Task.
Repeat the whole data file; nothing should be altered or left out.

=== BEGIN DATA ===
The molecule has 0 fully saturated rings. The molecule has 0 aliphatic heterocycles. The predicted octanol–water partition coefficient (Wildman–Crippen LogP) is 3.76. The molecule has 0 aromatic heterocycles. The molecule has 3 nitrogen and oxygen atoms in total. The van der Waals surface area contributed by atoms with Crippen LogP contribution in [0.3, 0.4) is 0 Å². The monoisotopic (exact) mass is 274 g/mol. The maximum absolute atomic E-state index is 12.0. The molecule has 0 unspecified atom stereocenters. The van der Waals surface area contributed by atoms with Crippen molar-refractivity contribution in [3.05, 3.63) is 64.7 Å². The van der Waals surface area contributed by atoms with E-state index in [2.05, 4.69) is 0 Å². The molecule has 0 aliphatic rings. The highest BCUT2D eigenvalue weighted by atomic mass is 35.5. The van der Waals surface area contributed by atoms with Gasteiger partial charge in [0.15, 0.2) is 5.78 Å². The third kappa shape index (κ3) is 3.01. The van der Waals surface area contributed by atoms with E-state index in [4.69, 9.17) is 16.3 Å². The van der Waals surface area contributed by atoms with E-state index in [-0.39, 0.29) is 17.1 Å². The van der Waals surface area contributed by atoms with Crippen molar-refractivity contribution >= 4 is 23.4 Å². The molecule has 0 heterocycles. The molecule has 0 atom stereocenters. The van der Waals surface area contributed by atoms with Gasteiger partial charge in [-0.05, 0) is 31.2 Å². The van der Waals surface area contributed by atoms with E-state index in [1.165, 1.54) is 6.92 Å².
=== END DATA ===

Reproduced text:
The molecule has 0 fully saturated rings. The molecule has 0 aliphatic heterocycles. The predicted octanol–water partition coefficient (Wildman–Crippen LogP) is 3.76. The molecule has 0 aromatic heterocycles. The molecule has 3 nitrogen and oxygen atoms in total. The van der Waals surface area contributed by atoms with Crippen LogP contribution in [0.3, 0.4) is 0 Å². The monoisotopic (exact) mass is 274 g/mol. The maximum absolute atomic E-state index is 12.0. The molecule has 0 unspecified atom stereocenters. The van der Waals surface area contributed by atoms with Crippen molar-refractivity contribution in [3.05, 3.63) is 64.7 Å². The van der Waals surface area contributed by atoms with E-state index in [2.05, 4.69) is 0 Å². The molecule has 0 aliphatic rings. The highest BCUT2D eigenvalue weighted by atomic mass is 35.5. The van der Waals surface area contributed by atoms with Gasteiger partial charge in [0.15, 0.2) is 5.78 Å². The third kappa shape index (κ3) is 3.01. The van der Waals surface area contributed by atoms with E-state index in [4.69, 9.17) is 16.3 Å². The van der Waals surface area contributed by atoms with E-state index in [-0.39, 0.29) is 17.1 Å². The van der Waals surface area contributed by atoms with Crippen molar-refractivity contribution >= 4 is 23.4 Å². The molecule has 0 heterocycles. The molecule has 0 atom stereocenters. The van der Waals surface area contributed by atoms with Gasteiger partial charge in [-0.05, 0) is 31.2 Å². The van der Waals surface area contributed by atoms with E-state index in [1.165, 1.54) is 6.92 Å².